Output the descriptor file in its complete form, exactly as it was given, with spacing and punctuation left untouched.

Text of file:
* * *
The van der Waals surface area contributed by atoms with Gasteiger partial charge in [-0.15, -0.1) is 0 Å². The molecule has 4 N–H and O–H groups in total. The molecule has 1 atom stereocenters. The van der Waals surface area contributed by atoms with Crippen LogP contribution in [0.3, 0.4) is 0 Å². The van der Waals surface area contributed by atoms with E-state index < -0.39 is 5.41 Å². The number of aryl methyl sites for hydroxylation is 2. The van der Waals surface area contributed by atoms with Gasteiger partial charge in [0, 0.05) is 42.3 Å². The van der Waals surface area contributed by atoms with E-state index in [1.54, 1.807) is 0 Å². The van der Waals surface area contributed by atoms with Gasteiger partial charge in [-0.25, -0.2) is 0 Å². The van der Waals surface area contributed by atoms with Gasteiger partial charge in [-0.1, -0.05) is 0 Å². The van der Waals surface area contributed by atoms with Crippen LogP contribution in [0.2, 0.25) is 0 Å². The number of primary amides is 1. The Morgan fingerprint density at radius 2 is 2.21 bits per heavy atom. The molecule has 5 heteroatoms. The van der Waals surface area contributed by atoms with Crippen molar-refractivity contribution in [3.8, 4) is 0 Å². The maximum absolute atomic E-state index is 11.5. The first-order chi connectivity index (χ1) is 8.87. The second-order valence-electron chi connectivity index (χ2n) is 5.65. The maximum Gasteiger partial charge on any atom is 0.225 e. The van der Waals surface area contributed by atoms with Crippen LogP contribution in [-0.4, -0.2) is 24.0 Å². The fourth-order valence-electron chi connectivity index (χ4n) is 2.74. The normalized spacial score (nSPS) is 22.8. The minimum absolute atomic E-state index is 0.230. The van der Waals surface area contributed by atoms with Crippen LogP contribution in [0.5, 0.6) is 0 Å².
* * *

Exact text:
The van der Waals surface area contributed by atoms with Gasteiger partial charge in [-0.15, -0.1) is 0 Å². The molecule has 4 N–H and O–H groups in total. The molecule has 1 atom stereocenters. The van der Waals surface area contributed by atoms with Crippen LogP contribution in [0.3, 0.4) is 0 Å². The van der Waals surface area contributed by atoms with E-state index < -0.39 is 5.41 Å². The number of aryl methyl sites for hydroxylation is 2. The van der Waals surface area contributed by atoms with Gasteiger partial charge in [0, 0.05) is 42.3 Å². The van der Waals surface area contributed by atoms with E-state index in [1.54, 1.807) is 0 Å². The van der Waals surface area contributed by atoms with Gasteiger partial charge in [-0.25, -0.2) is 0 Å². The van der Waals surface area contributed by atoms with Gasteiger partial charge in [-0.1, -0.05) is 0 Å². The van der Waals surface area contributed by atoms with Crippen LogP contribution in [0.2, 0.25) is 0 Å². The number of primary amides is 1. The Morgan fingerprint density at radius 2 is 2.21 bits per heavy atom. The molecule has 5 heteroatoms. The van der Waals surface area contributed by atoms with Crippen molar-refractivity contribution in [3.8, 4) is 0 Å². The maximum absolute atomic E-state index is 11.5. The first-order chi connectivity index (χ1) is 8.87. The second-order valence-electron chi connectivity index (χ2n) is 5.65. The maximum Gasteiger partial charge on any atom is 0.225 e. The van der Waals surface area contributed by atoms with Crippen LogP contribution in [-0.4, -0.2) is 24.0 Å². The fourth-order valence-electron chi connectivity index (χ4n) is 2.74. The normalized spacial score (nSPS) is 22.8. The minimum absolute atomic E-state index is 0.230. The van der Waals surface area contributed by atoms with Crippen LogP contribution in [0.5, 0.6) is 0 Å².